EVERYONE IN A family business will recognise that these types of ownership disputes are quite common. The examples are real, though somewhat modified to protect company identities. “The mass of men lead lives of quiet desperation,” Thoreau suggested. There is perhaps no better way to describe the feelings of family members who are isolated and unable to extricate themselves from such situations without a protracted, costly legal battle.

Often what happens is that the family member running the business, perhaps on the advice of professionals, tries to buy out the dissidents or former partners with cash from the business. If he or she takes, say, $5 million in cash out of the business, however, it means that the company no longer has $5 million to reinvest in new products and technology or needed renovations. Inevitably, such a buyout will have an impact on the future value of the business.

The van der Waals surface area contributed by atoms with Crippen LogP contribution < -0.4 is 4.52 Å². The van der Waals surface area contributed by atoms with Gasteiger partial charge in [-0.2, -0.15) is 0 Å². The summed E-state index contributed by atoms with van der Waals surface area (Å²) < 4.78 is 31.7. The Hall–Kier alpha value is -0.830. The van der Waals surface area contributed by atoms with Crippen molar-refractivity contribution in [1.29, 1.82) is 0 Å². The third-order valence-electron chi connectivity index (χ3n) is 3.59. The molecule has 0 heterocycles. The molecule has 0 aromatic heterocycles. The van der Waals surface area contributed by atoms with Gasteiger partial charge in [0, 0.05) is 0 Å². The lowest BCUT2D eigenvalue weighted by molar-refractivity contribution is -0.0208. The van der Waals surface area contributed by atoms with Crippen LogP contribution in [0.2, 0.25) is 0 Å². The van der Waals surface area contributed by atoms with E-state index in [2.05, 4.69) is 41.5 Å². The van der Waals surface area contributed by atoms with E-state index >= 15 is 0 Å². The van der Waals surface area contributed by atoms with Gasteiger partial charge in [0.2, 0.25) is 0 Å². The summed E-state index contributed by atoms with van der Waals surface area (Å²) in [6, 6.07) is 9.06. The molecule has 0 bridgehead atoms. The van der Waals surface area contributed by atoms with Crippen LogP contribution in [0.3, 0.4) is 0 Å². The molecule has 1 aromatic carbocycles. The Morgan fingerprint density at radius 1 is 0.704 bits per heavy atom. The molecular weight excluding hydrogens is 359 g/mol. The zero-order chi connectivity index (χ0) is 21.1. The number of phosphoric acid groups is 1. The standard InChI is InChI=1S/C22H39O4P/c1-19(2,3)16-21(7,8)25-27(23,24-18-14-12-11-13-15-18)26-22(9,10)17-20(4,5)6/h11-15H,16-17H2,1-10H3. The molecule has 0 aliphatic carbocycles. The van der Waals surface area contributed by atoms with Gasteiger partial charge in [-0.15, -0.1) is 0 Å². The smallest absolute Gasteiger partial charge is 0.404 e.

Most attempts to resolve such conflicts do not pay sufficient attention to the needs of the business or the individual needs of the parties to the dispute. The result is that the conflict tends to escalate, and the impact of the conflict gets more serious. Typically, each party will first seek counsel from either a friend or a professional adviser, who quickly becomes an advocate for his or her position. After consulting their lawyers, one of them may be interested in buying out the other. An offer is made. Perhaps a valuation expert is called in. But frequently, the valuator is not even asked to explore the impact of various buyout options on the business itself. Instead, the dispute lands back in the laps of the lawyers. The parties may bring in a mediator (or a judge may order them to use one) to seek a compromise. The mediator may help negotiate a settlement that is acceptable, if not totally satisfying, to both parties. But rarely is an effort made to weigh the effects of the buyout on the value and competitive position of the company.